- Planning: This is definitely optional, but it definitely helps. Take a screenshot of your town map and open it in Paint, or a similar program. Draw lines on your map to indicate where paths will go. You can use a red line to represent wide paths, a green line to represent skinny paths, a blue line to represent waterways, etc.
- Actual Pathing: Now you can actually put down a path in your town! For the first go-around, it’s simpler to use one single-tile design so you can just put it down where you think you want your path. This way, you can tweak it without having to change three other designs along with it. Having a path with no dead ends that also connects the major parts of town is best. You can use skinny paths/ stepping stones to connect the wide path to smaller areas—like villagers’ houses in tight spaces, the campsite, PWP areas, etc. After all that, you can go in and lay down the pretty path you picked out earlier!
- Too Many Designs: I get a lot of questions about this, so I figured I’d talk about it. You can only store 10 designs in your design slots, but some paths will take up all or more of those. If you want more than 10 designs, you’ll have to create another character to live in your town. You can have up to 4 characters, so you can have up to 40 designs—including paths, clothes, wallpapers, etc.
Public Works Projects:
- Picking PWP’s: Obviously your thoughts on what PWP’s you want will change over time, but try to get a basic idea of the ones you like. There is a list here that tells you all the PWP’s, how much space they take up, and what villager personality will suggest them to you. Some might go along with the theme of your town more, so you can pinpoint those early on.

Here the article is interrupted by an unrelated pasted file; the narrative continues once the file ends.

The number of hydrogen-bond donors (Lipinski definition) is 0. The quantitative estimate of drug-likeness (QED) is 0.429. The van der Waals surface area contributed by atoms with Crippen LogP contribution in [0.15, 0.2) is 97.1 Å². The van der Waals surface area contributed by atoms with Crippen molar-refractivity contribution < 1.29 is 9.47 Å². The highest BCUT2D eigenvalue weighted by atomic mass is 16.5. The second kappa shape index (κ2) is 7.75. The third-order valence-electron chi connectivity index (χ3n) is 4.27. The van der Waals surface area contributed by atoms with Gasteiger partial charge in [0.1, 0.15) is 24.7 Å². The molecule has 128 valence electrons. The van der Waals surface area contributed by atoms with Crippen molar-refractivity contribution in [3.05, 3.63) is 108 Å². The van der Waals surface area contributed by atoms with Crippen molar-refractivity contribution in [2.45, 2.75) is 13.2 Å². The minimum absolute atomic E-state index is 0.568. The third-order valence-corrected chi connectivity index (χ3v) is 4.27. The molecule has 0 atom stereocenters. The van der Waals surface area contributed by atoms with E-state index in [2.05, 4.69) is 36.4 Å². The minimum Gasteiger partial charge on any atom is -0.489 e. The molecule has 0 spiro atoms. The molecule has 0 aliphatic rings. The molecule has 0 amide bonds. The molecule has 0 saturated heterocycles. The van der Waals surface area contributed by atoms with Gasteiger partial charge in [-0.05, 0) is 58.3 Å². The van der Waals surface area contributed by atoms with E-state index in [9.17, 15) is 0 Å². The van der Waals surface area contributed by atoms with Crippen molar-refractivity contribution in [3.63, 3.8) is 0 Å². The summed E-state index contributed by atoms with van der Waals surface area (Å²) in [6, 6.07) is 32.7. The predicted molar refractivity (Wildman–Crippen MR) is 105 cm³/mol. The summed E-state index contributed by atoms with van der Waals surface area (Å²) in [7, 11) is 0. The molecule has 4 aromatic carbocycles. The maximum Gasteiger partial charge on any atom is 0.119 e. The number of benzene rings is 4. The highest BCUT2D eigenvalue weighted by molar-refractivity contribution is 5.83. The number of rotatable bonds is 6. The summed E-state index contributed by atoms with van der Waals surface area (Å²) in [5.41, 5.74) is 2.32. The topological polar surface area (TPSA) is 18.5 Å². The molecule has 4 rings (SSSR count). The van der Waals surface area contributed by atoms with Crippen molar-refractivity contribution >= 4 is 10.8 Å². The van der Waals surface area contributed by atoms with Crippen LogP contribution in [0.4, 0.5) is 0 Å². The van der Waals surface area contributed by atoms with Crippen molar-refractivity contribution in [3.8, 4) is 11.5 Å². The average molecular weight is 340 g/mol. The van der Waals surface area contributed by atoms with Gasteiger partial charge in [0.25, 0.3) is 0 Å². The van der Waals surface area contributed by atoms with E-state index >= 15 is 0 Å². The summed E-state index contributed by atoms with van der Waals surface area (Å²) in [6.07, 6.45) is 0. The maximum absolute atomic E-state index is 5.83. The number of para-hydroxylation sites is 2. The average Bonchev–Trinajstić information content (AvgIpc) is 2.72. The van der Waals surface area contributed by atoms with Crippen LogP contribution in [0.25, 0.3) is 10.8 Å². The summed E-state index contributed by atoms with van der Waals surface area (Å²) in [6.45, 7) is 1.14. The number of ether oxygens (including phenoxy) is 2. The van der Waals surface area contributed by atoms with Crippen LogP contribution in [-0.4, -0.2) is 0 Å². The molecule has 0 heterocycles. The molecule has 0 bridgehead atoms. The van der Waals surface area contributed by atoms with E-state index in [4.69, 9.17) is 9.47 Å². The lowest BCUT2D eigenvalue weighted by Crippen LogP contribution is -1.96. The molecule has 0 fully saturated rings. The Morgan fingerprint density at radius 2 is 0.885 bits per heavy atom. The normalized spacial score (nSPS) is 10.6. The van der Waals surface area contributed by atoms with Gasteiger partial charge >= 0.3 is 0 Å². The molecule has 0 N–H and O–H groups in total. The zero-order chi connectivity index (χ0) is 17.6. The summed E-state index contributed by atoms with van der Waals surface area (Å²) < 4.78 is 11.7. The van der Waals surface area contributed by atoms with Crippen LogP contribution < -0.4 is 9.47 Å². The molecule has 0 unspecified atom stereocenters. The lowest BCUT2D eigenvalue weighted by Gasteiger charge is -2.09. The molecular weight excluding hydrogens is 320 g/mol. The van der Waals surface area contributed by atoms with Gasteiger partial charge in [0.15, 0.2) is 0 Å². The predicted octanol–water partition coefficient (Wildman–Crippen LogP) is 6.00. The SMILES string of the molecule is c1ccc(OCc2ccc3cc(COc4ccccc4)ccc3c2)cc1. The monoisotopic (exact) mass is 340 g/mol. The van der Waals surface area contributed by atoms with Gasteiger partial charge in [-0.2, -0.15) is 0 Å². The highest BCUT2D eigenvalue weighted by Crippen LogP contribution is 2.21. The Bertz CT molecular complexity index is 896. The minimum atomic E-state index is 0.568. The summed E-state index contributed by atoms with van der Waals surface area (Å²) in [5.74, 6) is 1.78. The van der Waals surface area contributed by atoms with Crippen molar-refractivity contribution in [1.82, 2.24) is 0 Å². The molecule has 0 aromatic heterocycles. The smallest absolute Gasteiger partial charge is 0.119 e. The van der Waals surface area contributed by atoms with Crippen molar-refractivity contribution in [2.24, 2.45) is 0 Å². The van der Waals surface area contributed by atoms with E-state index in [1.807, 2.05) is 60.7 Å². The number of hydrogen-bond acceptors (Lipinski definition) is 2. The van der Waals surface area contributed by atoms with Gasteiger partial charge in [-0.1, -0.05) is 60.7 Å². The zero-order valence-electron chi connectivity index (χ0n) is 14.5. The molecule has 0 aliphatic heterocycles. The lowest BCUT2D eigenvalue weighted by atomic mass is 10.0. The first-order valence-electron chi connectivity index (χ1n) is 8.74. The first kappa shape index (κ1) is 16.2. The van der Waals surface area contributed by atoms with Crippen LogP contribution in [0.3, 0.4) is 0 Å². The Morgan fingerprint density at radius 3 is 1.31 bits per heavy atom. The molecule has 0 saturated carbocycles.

- Planning: Once you’re done picking out your favorite PWP’s, you can start figuring out where they’ll go. Walk along your path/ look at your map and find spacious areas. Especially large spaces can be filled with parks (jungle gym, tire toy, water fountain, picnic blanket), gardens (statue fountain, topiaries), zen gardens (zen garden, zen bell, zen bench, zen streetlight), campground (campsite, fire pit, camping cot, log bench), etc. Smaller areas can have single PWP’s. Most can look fine on their own, and you can fill more space with trees, flowers, bushes, etc. a little later. Use a simple design to indicate where various PWP’s will go so you don’t forget and accidentally move a villager in on top of it.
- Getting Suggestions: Villagers can be super annoying with not suggesting new PWP’s. To help the process along, use the diving trick. It might take a couple tries, but I promise you’ll get more suggestions this way.
- Do the Damn Thing: Build the PWP’s!!! Obviously you can be building some while planning for others, so don’t get so caught up in planning and the diving trick that you forget to actually build those PWP’s.
- Planning: Now that you have most of your villagers moved in and PWP’s at least planned out, you can start putting in pretty nature! You should have been hoarding trees and bushes while expanding your hybrid garden, so you should have plenty to work with. You still might need more though. In this case, use a simple design to indicate where trees or bushes will go eventually.